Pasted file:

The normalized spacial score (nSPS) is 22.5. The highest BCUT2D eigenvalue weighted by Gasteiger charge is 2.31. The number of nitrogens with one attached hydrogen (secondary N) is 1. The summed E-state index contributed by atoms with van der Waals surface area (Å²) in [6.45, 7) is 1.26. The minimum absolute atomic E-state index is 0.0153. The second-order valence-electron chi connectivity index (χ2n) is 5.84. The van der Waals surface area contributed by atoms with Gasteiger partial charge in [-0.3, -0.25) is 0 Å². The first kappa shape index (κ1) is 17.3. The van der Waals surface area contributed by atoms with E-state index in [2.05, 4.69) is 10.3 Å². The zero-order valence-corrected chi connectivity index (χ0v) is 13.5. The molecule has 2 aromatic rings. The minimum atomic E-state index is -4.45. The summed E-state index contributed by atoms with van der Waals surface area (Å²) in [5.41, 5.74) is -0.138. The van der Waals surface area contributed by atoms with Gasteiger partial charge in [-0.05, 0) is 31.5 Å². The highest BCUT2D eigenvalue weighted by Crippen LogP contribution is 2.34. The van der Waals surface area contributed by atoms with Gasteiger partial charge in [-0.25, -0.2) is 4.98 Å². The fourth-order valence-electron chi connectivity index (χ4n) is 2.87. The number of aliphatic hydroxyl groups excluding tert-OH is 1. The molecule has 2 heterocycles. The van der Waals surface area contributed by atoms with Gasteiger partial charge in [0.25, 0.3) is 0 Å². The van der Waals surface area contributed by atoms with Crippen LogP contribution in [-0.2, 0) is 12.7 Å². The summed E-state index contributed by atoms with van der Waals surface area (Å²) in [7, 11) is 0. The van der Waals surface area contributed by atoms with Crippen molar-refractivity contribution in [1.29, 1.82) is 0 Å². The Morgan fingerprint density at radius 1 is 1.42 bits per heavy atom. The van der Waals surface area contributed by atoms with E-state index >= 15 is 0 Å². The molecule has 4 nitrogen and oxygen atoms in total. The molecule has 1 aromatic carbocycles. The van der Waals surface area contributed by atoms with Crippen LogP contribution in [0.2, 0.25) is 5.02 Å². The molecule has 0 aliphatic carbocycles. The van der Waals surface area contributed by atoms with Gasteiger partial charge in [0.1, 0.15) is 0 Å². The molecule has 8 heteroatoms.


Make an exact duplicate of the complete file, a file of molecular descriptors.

The normalized spacial score (nSPS) is 22.5. The highest BCUT2D eigenvalue weighted by Gasteiger charge is 2.31. The number of nitrogens with one attached hydrogen (secondary N) is 1. The summed E-state index contributed by atoms with van der Waals surface area (Å²) in [6.45, 7) is 1.26. The minimum absolute atomic E-state index is 0.0153. The second-order valence-electron chi connectivity index (χ2n) is 5.84. The van der Waals surface area contributed by atoms with Gasteiger partial charge in [-0.3, -0.25) is 0 Å². The first kappa shape index (κ1) is 17.3. The van der Waals surface area contributed by atoms with E-state index in [2.05, 4.69) is 10.3 Å². The zero-order valence-corrected chi connectivity index (χ0v) is 13.5. The molecule has 2 aromatic rings. The minimum atomic E-state index is -4.45. The summed E-state index contributed by atoms with van der Waals surface area (Å²) in [5.41, 5.74) is -0.138. The van der Waals surface area contributed by atoms with Gasteiger partial charge in [-0.05, 0) is 31.5 Å². The highest BCUT2D eigenvalue weighted by Crippen LogP contribution is 2.34. The van der Waals surface area contributed by atoms with Gasteiger partial charge in [-0.25, -0.2) is 4.98 Å². The fourth-order valence-electron chi connectivity index (χ4n) is 2.87. The number of aliphatic hydroxyl groups excluding tert-OH is 1. The molecule has 2 heterocycles. The van der Waals surface area contributed by atoms with Gasteiger partial charge in [0.25, 0.3) is 0 Å². The van der Waals surface area contributed by atoms with Crippen LogP contribution in [-0.2, 0) is 12.7 Å². The summed E-state index contributed by atoms with van der Waals surface area (Å²) in [7, 11) is 0. The van der Waals surface area contributed by atoms with Crippen molar-refractivity contribution in [1.29, 1.82) is 0 Å². The Morgan fingerprint density at radius 1 is 1.42 bits per heavy atom. The van der Waals surface area contributed by atoms with E-state index >= 15 is 0 Å². The molecule has 4 nitrogen and oxygen atoms in total. The molecule has 1 aromatic carbocycles. The van der Waals surface area contributed by atoms with Crippen LogP contribution in [0.2, 0.25) is 5.02 Å². The molecule has 0 aliphatic carbocycles. The van der Waals surface area contributed by atoms with Gasteiger partial charge in [0.1, 0.15) is 0 Å². The molecule has 8 heteroatoms.